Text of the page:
This power transfer from the secular minority to the religious majority could have been a historic accomplishment, had it taken the form of national reconciliation — as many liberals, including me, naïvely hoped. Yet gradually, especially in the past three years, it took the form of revenge, intoxication with power and paranoia. There was a series of witch hunts, relentless intimidation, and even confiscation of critical media outlets. (Just days before the election, four media outlets that were related to the Gulen Movement and which strongly opposed the government were confiscated and transmuted overnight into pro-government mouthpieces.) As a result, Turkey has become the textbook case of illiberal democracy, where ballots rule but free speech and the rule of law are fading.
So far, Mr. Erdogan has adroitly mastered this situation and made himself the most powerful Turkish leader since Ataturk. How he will act in the decade ahead is the most crucial question for the nation. Optimists tend to assume that, having crushed all challengers, Mr. Erdogan will feel more secure and show a bit of magnanimity. He could also leave some room to the more moderate and less controversial prime minister, Ahmet Davutoglu, who, in his mild victory speech, promised “an end to polarization and tension.”
But there’s a more pessimistic scenario. Mr. Erdogan could simply keep accumulating power, leading to a system with an all-powerful Russian-style presidency without checks and balances. (The A.K.P. has so far failed to get the parliamentary supermajority it needs to make constitutional amendments, but nothing is impossible in the ever-volatile Turkish parliament.)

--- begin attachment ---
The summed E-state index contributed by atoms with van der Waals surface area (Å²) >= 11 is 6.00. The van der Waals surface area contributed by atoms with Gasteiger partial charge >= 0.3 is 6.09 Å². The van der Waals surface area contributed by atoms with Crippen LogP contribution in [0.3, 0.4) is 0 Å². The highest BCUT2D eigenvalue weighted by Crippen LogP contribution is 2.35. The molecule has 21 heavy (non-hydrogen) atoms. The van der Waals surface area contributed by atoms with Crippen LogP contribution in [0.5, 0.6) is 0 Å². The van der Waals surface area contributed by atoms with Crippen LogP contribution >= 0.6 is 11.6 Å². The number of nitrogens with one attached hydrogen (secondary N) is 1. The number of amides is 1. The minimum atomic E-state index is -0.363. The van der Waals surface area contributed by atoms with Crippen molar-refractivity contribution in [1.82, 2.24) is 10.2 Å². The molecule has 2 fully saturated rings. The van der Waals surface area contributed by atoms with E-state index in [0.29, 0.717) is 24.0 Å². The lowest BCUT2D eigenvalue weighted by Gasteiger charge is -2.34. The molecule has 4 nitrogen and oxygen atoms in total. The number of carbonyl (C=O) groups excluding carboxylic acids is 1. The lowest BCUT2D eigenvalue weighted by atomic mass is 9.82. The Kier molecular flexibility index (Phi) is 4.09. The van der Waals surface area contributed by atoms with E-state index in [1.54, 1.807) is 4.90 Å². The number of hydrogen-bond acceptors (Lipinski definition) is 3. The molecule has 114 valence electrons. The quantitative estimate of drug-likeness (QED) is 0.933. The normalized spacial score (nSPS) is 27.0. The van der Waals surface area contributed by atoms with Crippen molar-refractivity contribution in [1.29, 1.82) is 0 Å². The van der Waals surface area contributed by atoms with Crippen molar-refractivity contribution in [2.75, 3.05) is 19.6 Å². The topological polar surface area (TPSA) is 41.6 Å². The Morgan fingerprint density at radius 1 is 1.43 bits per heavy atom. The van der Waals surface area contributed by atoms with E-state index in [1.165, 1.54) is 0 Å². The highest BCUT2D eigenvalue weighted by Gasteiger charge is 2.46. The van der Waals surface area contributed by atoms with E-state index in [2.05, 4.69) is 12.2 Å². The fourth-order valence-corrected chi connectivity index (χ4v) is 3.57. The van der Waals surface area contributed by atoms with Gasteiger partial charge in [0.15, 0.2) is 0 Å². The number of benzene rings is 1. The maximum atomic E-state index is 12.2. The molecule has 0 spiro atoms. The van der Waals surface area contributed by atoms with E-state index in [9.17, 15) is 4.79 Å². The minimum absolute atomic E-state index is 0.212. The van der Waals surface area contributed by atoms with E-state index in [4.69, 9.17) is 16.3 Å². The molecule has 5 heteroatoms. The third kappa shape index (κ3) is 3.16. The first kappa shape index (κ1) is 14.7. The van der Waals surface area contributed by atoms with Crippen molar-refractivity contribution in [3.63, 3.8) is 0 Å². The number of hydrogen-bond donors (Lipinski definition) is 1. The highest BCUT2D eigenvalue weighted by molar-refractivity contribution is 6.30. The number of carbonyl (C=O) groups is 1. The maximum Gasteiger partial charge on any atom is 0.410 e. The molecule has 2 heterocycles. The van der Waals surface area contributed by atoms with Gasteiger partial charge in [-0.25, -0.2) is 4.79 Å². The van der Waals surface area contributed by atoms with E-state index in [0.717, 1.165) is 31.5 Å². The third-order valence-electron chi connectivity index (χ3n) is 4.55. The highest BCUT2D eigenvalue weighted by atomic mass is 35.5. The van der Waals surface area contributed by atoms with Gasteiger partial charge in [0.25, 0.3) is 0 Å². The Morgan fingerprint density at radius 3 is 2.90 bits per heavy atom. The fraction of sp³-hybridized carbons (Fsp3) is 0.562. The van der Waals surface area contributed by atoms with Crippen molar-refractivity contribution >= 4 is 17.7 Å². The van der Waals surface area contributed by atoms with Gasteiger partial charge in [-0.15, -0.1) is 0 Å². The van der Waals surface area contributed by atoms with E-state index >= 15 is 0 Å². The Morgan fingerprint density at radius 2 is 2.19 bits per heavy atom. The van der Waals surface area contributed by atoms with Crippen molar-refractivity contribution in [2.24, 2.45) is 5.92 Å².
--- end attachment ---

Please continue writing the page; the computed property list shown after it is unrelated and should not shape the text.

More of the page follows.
If recent trends continue, more critical newspapers and TV channels could be crushed or taken over by government sympathizers, turning all Turkish media into different versions of the same Pravda. The judiciary could become a mere handmaiden to the government, and even universities, which are all tied to the recently strengthened “Higher Board of Education,” could be disciplined by the state. Turkey could easily become a tyranny of the majority, embodied in the rule of an all-powerful man.
For some of Mr. Erdogan’s hard-core supporters, this dark scenario seems attractive — a nation recreated in Mr. Erdogan’s image, just like Ataturk tried to do a century ago, only in reverse. Such a scenario would have disastrous consequences. It would deepen the already ugly culture of nepotism, corruption and sycophancy within the ruling elite. It would turn secular Turks into second-class citizens, leading to a brain drain among elites and radicalization among the hopeless. And it would harm the economy as the rule of law disintegrates.
The only way out is the sort of liberal, pluralist democracy that Mr. Erdogan promised in the early stages of his rule. And, despite the recent drift toward authoritarianism, it’s not too late to try.
Mustafa Akyol is the author of Islam Without Extremes: A Muslim Case for Liberty.